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Digital Archive International History Declassified

June 09, 1976

LETTER FROM A.J. MEERBURG TO MIENT JAN FABER OF THE INTERCHURCH PEACE COUNCIL

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    Diplomat A.J. Meerburg writes to activist Mient Jan Faber about nuclear proliferation and disarmament issues, illustrating the amiable relations that developed between social activists and national security professionals and activists in the Netherlands.
    "Letter from A.J. Meerburg to Mient Jan Faber of the Interchurch Peace Council," June 09, 1976, History and Public Policy Program Digital Archive, International Institute for Social History, Amersterdam, Archief Interkerkelijk Vredesberaad, Notulen en Vergaderstukken 1976, Box 12. https://digitalarchive.wilsoncenter.org/document/122400
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IKV/1976/57

Geneva, 9 June 1976

Permanent Representation of the

Kingdom of the Netherlands at the

Office of the United Nations and

Other International Organizations

      in Geneva

MSc A.J. Meerburg

Dear Mr. Faber,

First of all, my apologies that I only now respond to your letter of 18 February 1976. Until now, it was impossible for me to find time between all other matters for your letter.

To go into your specific questions, the following. Firstly, we here in Geneva do not deal with issues such as the West European nuclear force. The Geneva Disarmament Committee only deals with multilateral, i.e. worldwide disarmament issues. Our knowledge about a possible West European nuclear force therefore is not greater or possibly even less than what you have at your disposal in the Netherlands as an open source. Personally, however, I think that a West European nuclear force is a remote prospect. One would need, after all, a central body (or person) able to take decisions in a very brief time-frame concerning the use of such a nuclear force. I believe that we in Western Europe are very far removed from a situation in which the countries would want to hand over such powers. This does of course not mean that certain forms of nuclear cooperation, like for example a kind of “nuclear planning group” for the French of British nuclear forces would be impossible, but I do not consider this a European nuclear force.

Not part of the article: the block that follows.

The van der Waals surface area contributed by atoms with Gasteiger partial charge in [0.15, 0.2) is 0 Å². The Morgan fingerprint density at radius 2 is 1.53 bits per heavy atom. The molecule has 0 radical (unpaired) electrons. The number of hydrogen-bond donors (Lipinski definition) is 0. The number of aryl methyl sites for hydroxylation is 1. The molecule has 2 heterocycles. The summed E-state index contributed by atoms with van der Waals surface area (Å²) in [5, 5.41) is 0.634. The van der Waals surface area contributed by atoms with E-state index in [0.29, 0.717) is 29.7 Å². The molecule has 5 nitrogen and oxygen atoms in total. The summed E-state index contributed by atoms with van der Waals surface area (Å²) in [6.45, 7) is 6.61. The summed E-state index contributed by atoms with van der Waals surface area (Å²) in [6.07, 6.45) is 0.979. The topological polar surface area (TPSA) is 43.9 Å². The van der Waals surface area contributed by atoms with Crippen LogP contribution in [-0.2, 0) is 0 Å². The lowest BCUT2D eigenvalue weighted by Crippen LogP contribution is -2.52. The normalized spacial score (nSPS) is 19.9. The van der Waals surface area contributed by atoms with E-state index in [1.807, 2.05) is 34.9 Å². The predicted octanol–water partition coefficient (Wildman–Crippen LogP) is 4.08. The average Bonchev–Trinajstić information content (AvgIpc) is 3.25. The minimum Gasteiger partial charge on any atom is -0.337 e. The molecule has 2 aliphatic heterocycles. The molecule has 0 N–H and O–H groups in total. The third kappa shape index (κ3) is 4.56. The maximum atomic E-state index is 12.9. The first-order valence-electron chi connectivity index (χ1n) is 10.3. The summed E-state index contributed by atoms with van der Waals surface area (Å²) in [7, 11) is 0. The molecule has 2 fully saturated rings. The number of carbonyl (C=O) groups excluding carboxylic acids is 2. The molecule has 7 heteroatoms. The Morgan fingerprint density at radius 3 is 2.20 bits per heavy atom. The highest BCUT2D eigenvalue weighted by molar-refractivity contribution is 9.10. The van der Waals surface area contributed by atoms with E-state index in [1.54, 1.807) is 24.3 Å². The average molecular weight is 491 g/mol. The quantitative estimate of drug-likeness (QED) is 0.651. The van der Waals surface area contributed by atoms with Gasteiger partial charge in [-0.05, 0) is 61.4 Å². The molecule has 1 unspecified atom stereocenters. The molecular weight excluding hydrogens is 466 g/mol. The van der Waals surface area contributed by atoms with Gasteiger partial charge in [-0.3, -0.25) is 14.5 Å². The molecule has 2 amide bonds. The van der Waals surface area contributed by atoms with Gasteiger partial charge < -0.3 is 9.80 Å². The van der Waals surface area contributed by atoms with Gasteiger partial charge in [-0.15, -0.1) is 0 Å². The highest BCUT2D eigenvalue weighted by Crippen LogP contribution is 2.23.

I do not know if one could speak of a hardening of positions at the disarmament talks. Publicly, it may seem that way, because earlier proposals in the fifties and early sixties went much further than what nowadays is being put forward. One should not forget, however, that a lot of proposals at that time were made for propagandistic reasons, in the certainty that the other side would not accept them anyway. Now that it becomes “for real,” one becomes considerably more cautious indeed, but the proposals perhaps get more value. Concerning the nuclear weapons-free zones and the ‘no-first-use’ declarations in Europe, there is in my view indeed a noticeable change visible in the Russian thinking. Yet, one must not forget that the Rapacki-proposals[1] to a great extent were inspired by the desire to keep tactical nuclear weapons out of Germany. Personally, I still think the West lost a big opportunity then for an improvement of the situation in Europe, but in that time Cold War thinking was still predominant. In my personal opinion these ideas could very well be picked up again. In this respect, I would also like to point to a 1974 D’66[2] report of about European security, which shows a way to come to a nuclear weapons-free zone in Central Europe.